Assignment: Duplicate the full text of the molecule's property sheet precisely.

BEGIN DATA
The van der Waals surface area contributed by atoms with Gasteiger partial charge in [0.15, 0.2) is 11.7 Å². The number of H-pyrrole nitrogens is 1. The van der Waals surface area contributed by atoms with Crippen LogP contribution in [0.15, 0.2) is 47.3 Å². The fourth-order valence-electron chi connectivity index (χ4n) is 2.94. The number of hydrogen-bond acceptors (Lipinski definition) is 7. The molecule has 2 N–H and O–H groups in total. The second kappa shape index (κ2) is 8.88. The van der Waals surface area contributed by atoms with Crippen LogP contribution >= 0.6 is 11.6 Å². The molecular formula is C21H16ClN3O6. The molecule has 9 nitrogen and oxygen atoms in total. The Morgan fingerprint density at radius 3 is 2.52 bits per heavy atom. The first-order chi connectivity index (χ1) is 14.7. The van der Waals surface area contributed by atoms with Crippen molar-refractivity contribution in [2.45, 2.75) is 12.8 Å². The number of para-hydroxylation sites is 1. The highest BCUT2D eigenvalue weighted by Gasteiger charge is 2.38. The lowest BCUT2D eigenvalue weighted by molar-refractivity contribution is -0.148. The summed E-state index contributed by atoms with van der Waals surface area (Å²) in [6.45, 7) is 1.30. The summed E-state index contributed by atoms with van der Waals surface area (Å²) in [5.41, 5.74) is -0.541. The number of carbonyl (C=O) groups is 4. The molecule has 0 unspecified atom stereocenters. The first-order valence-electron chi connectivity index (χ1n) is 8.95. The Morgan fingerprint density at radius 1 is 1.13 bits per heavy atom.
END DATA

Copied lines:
The van der Waals surface area contributed by atoms with Gasteiger partial charge in [0.15, 0.2) is 11.7 Å². The number of H-pyrrole nitrogens is 1. The van der Waals surface area contributed by atoms with Crippen LogP contribution in [0.15, 0.2) is 47.3 Å². The fourth-order valence-electron chi connectivity index (χ4n) is 2.94. The number of hydrogen-bond acceptors (Lipinski definition) is 7. The molecule has 2 N–H and O–H groups in total. The second kappa shape index (κ2) is 8.88. The van der Waals surface area contributed by atoms with Crippen LogP contribution >= 0.6 is 11.6 Å². The molecular formula is C21H16ClN3O6. The molecule has 9 nitrogen and oxygen atoms in total. The Morgan fingerprint density at radius 3 is 2.52 bits per heavy atom. The first-order chi connectivity index (χ1) is 14.7. The van der Waals surface area contributed by atoms with Crippen molar-refractivity contribution in [2.45, 2.75) is 12.8 Å². The number of para-hydroxylation sites is 1. The highest BCUT2D eigenvalue weighted by Gasteiger charge is 2.38. The lowest BCUT2D eigenvalue weighted by molar-refractivity contribution is -0.148. The summed E-state index contributed by atoms with van der Waals surface area (Å²) in [6.45, 7) is 1.30. The summed E-state index contributed by atoms with van der Waals surface area (Å²) in [5.41, 5.74) is -0.541. The number of carbonyl (C=O) groups is 4. The molecule has 0 unspecified atom stereocenters. The first-order valence-electron chi connectivity index (χ1n) is 8.95. The Morgan fingerprint density at radius 1 is 1.13 bits per heavy atom.